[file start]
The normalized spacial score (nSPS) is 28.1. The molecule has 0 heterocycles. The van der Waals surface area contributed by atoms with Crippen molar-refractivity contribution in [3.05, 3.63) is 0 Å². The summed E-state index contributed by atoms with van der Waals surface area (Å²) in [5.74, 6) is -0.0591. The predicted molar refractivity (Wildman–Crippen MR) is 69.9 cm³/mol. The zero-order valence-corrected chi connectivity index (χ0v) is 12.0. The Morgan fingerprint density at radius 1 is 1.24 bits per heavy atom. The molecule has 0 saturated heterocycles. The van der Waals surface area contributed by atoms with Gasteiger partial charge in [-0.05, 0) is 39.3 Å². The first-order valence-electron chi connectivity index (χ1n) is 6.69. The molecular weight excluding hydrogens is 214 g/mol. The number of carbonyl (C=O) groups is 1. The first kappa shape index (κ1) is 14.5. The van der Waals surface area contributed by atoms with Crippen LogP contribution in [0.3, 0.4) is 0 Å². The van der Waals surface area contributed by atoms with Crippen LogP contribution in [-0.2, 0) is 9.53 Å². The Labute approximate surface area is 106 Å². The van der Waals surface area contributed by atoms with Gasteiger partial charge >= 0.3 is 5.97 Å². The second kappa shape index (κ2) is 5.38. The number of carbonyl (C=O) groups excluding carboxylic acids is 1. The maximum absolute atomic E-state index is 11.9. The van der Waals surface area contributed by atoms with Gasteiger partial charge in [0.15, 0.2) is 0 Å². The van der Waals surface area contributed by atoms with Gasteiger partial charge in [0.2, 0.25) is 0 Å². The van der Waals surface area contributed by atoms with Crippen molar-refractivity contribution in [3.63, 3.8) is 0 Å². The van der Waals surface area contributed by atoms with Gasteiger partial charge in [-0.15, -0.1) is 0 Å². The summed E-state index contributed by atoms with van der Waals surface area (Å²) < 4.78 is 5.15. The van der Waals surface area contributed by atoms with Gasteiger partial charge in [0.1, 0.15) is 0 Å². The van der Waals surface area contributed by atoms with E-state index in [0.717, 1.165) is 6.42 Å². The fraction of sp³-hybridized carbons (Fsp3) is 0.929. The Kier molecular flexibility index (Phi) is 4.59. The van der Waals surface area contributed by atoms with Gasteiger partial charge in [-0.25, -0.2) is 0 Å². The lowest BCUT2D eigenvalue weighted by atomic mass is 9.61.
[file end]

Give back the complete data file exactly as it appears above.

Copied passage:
The normalized spacial score (nSPS) is 28.1. The molecule has 0 heterocycles. The van der Waals surface area contributed by atoms with Crippen molar-refractivity contribution in [3.05, 3.63) is 0 Å². The summed E-state index contributed by atoms with van der Waals surface area (Å²) in [5.74, 6) is -0.0591. The predicted molar refractivity (Wildman–Crippen MR) is 69.9 cm³/mol. The zero-order valence-corrected chi connectivity index (χ0v) is 12.0. The Morgan fingerprint density at radius 1 is 1.24 bits per heavy atom. The molecule has 0 saturated heterocycles. The van der Waals surface area contributed by atoms with Gasteiger partial charge in [-0.05, 0) is 39.3 Å². The first-order valence-electron chi connectivity index (χ1n) is 6.69. The molecular weight excluding hydrogens is 214 g/mol. The number of carbonyl (C=O) groups is 1. The first kappa shape index (κ1) is 14.5. The van der Waals surface area contributed by atoms with Crippen LogP contribution in [0.3, 0.4) is 0 Å². The van der Waals surface area contributed by atoms with Crippen LogP contribution in [-0.2, 0) is 9.53 Å². The Labute approximate surface area is 106 Å². The van der Waals surface area contributed by atoms with Gasteiger partial charge >= 0.3 is 5.97 Å². The second kappa shape index (κ2) is 5.38. The number of carbonyl (C=O) groups excluding carboxylic acids is 1. The maximum absolute atomic E-state index is 11.9. The van der Waals surface area contributed by atoms with Gasteiger partial charge in [0.15, 0.2) is 0 Å². The van der Waals surface area contributed by atoms with Gasteiger partial charge in [0.2, 0.25) is 0 Å². The van der Waals surface area contributed by atoms with Crippen molar-refractivity contribution in [3.63, 3.8) is 0 Å². The van der Waals surface area contributed by atoms with Gasteiger partial charge in [-0.15, -0.1) is 0 Å². The summed E-state index contributed by atoms with van der Waals surface area (Å²) < 4.78 is 5.15. The van der Waals surface area contributed by atoms with Gasteiger partial charge in [0.1, 0.15) is 0 Å². The van der Waals surface area contributed by atoms with E-state index in [0.717, 1.165) is 6.42 Å². The fraction of sp³-hybridized carbons (Fsp3) is 0.929. The Kier molecular flexibility index (Phi) is 4.59. The van der Waals surface area contributed by atoms with Gasteiger partial charge in [-0.25, -0.2) is 0 Å². The lowest BCUT2D eigenvalue weighted by atomic mass is 9.61.